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Philly hosting Democratic convention site visit

August 13, 2014
Associated Press

PHILADELPHIA (AP) — Democratic Party officials considering Philadelphia as a potential host for its 2016 national convention were treated to a tour of a sports arena, a famed cheesesteak shop and a raucous welcome as they arrived Wednesday for a two-day site visit.

The 18 members of the party's site committee are assessing the city's ability to host the convention. In particular, the committee is examining financial, logistical and security issues associated with putting on the convention, Democratic National Committee CEO Amy Dacey said.

Officials from the party were greeted by mascots, costume-clad band members known as Mummers and hundreds of cheering supporters as they arrived at a Center City hotel Wednesday morning. DNC officials had been in New York, which is among the cities looking to host the convention, for its site visit earlier this week. Birmingham, Alabama; Columbus, Ohio; and Phoenix also are competing to host the event.

The representatives on Wednesday had cheesesteaks at Pat's Steaks and took a trip to the Wells Fargo Center, the south Philadelphia arena where the convention would be held if Philadelphia wins its bid. The city's convention center also would be used for caucus meetings and other convention-related events.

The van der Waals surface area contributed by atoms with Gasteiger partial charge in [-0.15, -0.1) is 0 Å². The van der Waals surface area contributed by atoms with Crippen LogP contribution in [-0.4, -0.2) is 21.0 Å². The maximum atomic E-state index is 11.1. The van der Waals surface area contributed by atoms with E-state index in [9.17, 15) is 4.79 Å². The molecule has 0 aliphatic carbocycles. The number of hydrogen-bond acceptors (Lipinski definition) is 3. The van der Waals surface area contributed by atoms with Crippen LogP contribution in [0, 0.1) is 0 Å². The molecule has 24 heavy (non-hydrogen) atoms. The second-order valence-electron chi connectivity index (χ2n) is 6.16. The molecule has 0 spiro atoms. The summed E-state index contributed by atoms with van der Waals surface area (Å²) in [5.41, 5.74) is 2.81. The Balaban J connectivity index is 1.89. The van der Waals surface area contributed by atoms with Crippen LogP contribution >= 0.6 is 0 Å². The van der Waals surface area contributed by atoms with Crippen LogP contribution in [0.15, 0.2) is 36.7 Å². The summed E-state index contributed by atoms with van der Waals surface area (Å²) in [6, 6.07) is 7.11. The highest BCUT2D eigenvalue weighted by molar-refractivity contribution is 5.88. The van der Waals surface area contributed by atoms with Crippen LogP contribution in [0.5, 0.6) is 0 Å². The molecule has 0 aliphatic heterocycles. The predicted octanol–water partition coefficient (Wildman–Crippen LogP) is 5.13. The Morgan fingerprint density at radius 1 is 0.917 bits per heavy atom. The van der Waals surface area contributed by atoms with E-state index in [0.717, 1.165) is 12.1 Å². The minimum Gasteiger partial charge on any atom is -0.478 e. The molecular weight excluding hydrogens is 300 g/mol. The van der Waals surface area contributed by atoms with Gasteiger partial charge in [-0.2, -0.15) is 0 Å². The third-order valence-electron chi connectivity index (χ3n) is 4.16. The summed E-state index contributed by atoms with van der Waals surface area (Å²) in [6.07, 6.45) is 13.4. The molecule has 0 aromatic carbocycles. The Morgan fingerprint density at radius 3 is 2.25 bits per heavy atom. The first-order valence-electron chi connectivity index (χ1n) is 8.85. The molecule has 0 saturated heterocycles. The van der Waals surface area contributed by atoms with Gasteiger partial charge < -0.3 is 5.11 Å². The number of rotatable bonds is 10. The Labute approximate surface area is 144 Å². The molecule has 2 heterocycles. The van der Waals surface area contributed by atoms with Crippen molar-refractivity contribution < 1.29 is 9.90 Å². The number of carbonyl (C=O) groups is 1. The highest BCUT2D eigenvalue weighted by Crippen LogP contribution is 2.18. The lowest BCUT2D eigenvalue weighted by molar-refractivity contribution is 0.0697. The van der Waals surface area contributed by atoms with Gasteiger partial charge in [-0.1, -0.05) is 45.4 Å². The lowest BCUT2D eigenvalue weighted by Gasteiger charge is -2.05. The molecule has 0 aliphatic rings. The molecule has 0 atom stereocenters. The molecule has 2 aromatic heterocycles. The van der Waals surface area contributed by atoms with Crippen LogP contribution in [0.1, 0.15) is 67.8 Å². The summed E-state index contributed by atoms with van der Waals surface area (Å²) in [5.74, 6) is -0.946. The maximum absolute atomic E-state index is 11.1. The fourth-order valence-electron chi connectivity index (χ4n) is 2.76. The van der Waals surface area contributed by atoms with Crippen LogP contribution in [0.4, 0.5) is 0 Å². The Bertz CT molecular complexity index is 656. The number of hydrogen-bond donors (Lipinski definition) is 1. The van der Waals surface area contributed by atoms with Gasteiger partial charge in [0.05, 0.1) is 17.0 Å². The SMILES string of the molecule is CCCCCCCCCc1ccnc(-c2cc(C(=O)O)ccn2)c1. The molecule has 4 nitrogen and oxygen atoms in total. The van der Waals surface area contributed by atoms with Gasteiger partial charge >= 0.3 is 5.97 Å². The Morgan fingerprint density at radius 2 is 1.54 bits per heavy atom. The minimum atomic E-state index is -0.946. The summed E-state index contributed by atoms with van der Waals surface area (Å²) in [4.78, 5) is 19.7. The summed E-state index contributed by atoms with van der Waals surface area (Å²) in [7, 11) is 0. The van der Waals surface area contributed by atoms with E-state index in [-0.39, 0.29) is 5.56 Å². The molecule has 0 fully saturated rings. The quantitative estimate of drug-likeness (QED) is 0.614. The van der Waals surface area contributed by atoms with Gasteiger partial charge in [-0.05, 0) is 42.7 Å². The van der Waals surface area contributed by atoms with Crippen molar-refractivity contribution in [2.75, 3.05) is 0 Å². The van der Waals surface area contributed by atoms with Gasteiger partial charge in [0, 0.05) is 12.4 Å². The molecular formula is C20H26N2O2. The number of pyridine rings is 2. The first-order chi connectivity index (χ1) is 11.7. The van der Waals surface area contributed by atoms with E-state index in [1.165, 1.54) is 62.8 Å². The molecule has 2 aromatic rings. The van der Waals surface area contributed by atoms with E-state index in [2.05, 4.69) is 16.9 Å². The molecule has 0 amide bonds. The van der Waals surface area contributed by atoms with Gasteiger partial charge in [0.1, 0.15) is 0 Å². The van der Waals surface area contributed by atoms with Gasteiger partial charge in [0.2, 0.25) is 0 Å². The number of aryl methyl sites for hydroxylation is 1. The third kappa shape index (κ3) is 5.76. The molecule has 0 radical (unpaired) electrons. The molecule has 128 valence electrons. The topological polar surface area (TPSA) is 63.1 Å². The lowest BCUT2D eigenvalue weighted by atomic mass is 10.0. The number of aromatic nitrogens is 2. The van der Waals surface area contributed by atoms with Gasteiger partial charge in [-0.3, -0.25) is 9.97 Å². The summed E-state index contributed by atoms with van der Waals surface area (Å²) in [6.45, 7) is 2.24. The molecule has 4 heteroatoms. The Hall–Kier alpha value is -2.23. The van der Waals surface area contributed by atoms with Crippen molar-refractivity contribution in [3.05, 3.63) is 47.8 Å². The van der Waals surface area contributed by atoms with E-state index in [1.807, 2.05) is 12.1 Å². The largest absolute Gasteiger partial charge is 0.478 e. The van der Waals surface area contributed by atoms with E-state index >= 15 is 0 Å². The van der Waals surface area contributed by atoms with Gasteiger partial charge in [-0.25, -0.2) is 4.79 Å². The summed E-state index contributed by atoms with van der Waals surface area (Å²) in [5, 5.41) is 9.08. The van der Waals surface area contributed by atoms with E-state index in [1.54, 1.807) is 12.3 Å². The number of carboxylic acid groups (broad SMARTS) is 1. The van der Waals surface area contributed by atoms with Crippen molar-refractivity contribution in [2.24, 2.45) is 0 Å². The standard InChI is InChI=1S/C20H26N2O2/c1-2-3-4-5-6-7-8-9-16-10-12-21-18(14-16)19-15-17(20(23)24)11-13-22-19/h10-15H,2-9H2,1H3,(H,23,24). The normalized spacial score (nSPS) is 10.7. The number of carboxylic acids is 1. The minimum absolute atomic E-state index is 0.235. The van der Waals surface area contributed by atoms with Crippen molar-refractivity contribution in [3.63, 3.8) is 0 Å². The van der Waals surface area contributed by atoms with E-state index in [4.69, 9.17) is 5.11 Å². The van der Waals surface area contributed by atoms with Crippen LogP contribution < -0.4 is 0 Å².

Dacey wouldn't elaborate on the committee's opinion of the tour so far, but said the city's facilities were a "positive."

Local politicians touted the city's history and its previous experience with the 2000 Republican national convention as reasons the city is suitable as a host.

Former Pennsylvania Gov. Ed Rendell, who is the chairman of the nonprofit pushing the city's bid to hold the convention, said he's confident the nonprofit would be able to raise the funds necessary to put on the event if Philadelphia were chosen. Officials have said it could cost more than $50 million to hold the convention.

Though the DNC isn't expected to make a decision until the end of the year, Rendell said he's hopeful about the city's chances.

"We're not overconfident, but we're optimistic," Rendell said. "We would probably be the betting favorite, but not by much."

The two-day visit is expected to cost more than $200,000 between in-kind contributions and expenses from the nonprofit, said Kevin Washo, a lead strategist for the nonprofit.

Thursday's agenda includes a visit to the Comcast Center, a rally at the National Constitution Center and a reception at the Art Museum.

 
 

 

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